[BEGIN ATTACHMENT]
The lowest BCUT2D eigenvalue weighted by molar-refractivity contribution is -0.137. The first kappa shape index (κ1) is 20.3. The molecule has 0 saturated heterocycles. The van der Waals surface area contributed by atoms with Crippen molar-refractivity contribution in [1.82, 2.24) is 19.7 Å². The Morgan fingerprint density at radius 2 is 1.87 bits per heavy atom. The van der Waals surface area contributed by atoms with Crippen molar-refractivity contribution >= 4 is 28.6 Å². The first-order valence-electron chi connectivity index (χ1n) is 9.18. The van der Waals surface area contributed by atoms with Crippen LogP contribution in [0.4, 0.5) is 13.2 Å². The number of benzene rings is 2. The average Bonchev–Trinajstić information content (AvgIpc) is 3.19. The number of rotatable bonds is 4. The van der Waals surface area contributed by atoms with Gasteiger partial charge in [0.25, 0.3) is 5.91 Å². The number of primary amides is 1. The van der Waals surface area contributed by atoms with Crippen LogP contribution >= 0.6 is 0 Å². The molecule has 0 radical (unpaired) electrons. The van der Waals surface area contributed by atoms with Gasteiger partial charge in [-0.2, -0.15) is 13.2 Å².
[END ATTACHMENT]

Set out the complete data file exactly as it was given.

The lowest BCUT2D eigenvalue weighted by molar-refractivity contribution is -0.137. The first kappa shape index (κ1) is 20.3. The molecule has 0 saturated heterocycles. The van der Waals surface area contributed by atoms with Crippen molar-refractivity contribution in [1.82, 2.24) is 19.7 Å². The Morgan fingerprint density at radius 2 is 1.87 bits per heavy atom. The van der Waals surface area contributed by atoms with Crippen molar-refractivity contribution >= 4 is 28.6 Å². The first-order valence-electron chi connectivity index (χ1n) is 9.18. The van der Waals surface area contributed by atoms with Crippen LogP contribution in [0.4, 0.5) is 13.2 Å². The number of benzene rings is 2. The average Bonchev–Trinajstić information content (AvgIpc) is 3.19. The number of rotatable bonds is 4. The van der Waals surface area contributed by atoms with Gasteiger partial charge in [0.25, 0.3) is 5.91 Å². The number of primary amides is 1. The van der Waals surface area contributed by atoms with Crippen LogP contribution >= 0.6 is 0 Å². The molecule has 0 radical (unpaired) electrons. The van der Waals surface area contributed by atoms with Gasteiger partial charge in [-0.2, -0.15) is 13.2 Å².